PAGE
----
Hatteras Island NC Town Information and Guide

Hatteras Island is the centerpiece for the Cape Hatteras National Seashore, a 72-mile stretch of perhaps the most undeveloped expanse of natural beaches in the country, encompassing Bodie Island to the north Ocracoke Island at its southern boundary.

Hatteras Island and its villages have grown to become one of the number one places in the world for wind and water sports, world-class fishing, and fantastic surf. This is where people go to get far away from the world's cares, yet it is close enough for a weekend getaway drive.

Crashing Waves Atlantic Ocean Beach

Averaging less than a mile wide and in most places much less, Hatteras Island is the most remote and undeveloped link in the chain of sandy barrier islands that make up The Outer Banks of North Carolina. Shaped by the whim of wind and water over eons, Hatteras Island is still a work of mother nature in progress.

There are no incorporated towns on Hatteras but a series of seven villages, each with its own distinct charm and history. The name Hatteras has been applied to several inlets at one time or another in the Outer Banks' written history, the cape off Buxton, the island itself, one national seashore, and the southernmost village in Dare County.

Pea Island National Wildlife Refuge, no longer an island unto itself, makes up the northernmost 13 miles of Hatteras Island and is generally regarded as a birdwatchers' paradise. Consider it a global rest stop for birds migrating in the fall and spring hundreds or thousands of miles. You can roam the park, kayak, or view as many as 300 species like splendid gray swans, blue heron, oystercatchers, and falcon.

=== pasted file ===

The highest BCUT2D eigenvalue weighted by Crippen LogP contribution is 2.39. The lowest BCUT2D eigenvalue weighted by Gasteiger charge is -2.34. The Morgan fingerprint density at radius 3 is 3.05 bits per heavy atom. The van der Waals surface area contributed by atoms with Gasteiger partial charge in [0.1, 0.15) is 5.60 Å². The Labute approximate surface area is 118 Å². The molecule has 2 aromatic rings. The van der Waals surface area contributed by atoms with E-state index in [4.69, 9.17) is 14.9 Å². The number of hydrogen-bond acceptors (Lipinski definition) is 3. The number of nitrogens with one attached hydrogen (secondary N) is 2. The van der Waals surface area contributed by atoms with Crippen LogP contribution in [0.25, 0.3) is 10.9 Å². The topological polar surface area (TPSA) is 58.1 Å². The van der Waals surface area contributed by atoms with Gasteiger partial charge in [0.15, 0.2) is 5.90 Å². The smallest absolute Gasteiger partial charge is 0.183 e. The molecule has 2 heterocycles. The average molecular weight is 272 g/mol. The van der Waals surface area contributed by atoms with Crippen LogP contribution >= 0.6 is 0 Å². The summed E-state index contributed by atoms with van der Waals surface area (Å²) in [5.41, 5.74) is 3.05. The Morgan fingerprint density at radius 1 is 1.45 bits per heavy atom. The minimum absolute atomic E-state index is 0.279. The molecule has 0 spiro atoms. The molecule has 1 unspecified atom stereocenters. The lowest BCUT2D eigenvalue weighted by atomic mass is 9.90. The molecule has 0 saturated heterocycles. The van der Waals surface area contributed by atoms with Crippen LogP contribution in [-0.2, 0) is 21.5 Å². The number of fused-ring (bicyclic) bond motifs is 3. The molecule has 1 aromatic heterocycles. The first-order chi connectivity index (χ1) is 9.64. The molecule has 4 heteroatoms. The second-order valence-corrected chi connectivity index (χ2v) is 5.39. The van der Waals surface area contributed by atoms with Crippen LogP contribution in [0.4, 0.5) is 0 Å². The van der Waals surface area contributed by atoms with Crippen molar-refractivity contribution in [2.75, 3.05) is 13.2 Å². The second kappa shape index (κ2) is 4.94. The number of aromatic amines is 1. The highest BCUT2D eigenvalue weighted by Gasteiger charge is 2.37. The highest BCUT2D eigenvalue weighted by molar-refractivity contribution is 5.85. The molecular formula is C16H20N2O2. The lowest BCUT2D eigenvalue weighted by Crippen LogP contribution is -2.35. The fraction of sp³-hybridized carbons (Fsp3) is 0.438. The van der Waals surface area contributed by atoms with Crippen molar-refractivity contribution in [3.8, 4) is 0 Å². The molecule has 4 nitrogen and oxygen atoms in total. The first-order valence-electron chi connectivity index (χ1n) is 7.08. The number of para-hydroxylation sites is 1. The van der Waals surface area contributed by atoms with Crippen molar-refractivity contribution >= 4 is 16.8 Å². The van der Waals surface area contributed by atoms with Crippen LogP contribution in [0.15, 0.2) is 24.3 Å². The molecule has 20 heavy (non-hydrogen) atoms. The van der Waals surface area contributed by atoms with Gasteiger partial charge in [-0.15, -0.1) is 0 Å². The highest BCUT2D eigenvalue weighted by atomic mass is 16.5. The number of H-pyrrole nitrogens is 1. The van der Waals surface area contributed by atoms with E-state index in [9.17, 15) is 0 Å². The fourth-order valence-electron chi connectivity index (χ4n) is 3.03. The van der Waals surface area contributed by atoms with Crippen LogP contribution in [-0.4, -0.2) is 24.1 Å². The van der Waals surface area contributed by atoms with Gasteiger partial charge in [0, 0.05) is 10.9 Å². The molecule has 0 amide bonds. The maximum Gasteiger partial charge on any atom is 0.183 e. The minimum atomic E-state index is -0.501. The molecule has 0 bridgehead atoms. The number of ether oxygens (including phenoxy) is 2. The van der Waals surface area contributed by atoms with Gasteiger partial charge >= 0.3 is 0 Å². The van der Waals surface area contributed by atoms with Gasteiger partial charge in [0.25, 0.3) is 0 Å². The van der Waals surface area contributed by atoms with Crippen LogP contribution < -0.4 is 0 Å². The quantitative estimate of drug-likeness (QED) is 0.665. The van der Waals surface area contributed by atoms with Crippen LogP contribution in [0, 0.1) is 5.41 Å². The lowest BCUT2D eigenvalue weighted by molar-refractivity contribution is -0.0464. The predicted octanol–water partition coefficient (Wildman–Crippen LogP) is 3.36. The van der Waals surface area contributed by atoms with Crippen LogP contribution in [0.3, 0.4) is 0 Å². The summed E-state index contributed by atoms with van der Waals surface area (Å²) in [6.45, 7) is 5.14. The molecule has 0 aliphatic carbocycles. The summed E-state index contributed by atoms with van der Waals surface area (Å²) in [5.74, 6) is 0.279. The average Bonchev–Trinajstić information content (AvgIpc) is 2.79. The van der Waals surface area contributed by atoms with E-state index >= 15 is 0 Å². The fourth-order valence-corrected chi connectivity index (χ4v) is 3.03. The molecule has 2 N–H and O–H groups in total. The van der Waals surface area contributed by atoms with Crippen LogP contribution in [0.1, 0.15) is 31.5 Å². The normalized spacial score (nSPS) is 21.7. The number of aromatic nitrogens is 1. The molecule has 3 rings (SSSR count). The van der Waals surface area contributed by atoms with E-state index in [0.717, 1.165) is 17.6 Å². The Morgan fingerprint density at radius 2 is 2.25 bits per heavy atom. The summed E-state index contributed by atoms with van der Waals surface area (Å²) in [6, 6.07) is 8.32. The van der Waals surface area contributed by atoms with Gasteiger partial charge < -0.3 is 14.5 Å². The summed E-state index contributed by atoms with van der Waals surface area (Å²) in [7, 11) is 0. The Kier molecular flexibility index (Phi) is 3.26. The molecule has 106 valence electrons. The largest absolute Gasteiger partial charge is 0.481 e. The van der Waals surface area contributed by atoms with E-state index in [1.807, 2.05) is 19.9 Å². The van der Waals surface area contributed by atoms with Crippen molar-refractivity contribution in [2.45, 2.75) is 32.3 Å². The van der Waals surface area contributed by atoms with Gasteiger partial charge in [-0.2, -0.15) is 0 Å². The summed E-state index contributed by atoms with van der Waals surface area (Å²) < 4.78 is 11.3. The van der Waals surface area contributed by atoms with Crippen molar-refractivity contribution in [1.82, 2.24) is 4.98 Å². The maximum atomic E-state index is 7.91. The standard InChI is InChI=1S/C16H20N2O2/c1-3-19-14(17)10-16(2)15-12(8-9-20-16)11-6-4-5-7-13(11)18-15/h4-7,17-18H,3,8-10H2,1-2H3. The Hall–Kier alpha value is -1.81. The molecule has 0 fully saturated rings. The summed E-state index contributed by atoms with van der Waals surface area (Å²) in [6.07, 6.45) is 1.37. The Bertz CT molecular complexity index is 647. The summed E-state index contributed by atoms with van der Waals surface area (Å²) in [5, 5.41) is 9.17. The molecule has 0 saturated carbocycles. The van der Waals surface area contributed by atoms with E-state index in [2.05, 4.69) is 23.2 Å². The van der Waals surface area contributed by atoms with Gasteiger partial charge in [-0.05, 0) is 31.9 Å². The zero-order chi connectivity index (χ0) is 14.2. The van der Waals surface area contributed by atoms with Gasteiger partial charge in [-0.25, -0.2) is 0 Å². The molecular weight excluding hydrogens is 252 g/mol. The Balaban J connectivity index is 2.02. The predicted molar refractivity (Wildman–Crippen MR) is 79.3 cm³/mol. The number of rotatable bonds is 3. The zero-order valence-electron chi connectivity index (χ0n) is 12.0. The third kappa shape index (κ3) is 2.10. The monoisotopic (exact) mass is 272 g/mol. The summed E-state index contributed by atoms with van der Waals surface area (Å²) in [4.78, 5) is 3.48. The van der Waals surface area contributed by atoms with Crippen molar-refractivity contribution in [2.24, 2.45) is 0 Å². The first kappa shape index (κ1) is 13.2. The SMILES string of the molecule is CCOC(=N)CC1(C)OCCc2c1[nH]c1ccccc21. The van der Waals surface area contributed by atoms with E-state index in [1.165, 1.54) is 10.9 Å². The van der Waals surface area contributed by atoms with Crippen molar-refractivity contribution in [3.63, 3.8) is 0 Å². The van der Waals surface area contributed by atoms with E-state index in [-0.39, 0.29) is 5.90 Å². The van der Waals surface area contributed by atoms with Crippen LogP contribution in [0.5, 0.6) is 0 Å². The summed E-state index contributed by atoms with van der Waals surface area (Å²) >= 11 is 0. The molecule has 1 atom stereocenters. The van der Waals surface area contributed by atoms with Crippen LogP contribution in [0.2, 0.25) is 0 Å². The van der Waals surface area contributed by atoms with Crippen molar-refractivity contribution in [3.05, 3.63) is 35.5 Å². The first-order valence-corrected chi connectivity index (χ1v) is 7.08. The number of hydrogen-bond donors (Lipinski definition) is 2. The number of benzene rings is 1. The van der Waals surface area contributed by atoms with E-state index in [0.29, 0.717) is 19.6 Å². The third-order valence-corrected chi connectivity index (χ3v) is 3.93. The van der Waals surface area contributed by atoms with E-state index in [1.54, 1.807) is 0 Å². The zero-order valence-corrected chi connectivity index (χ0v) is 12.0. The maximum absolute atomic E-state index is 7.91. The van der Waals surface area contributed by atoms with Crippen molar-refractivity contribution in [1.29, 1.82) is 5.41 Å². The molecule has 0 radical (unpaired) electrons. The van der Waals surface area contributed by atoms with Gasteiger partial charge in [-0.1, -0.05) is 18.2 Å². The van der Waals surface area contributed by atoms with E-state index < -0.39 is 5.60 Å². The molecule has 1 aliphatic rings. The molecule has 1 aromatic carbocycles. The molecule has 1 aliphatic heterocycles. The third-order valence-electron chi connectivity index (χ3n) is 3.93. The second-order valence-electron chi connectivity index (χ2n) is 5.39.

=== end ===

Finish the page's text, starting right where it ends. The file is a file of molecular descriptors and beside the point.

The Cape Hatteras Lighthouse, "America's Lighthouse," is the tallest at 208 feet. The familiar black and white striped brick sentinel is the second of three beacons built at Buxton. Climb its 268 steps to the top for a spectacular view for miles around. Under its gaze and along the Cape Hatteras National Seashore are thousands of shipwrecks dating back to the beginnings of our nation.

Dubbed the Graveyard of the Atlantic, this region of the North Carolina coast once claimed many ships and their crews due to the treacherous shoals and underwater sandbars that never sat still for any map. Today, you can visit the Graveyard of the Atlantic Museum in Hatteras Village and see what the sea has given back.

Other points of interest include the Frisco Native American Museum, a tribute to the tribes that once dominated the Outer Banks, members of the Algonkian family of tribes.

Be sure to ride the free ferry ride to Ocracoke Island for a leisurely 40-minute cruise to the acclaimed home of Blackbeard, the Pirate.

Visit the Chicamacomico Lifesaving Station in Rodanthe, where the U.S. Coast Guard started.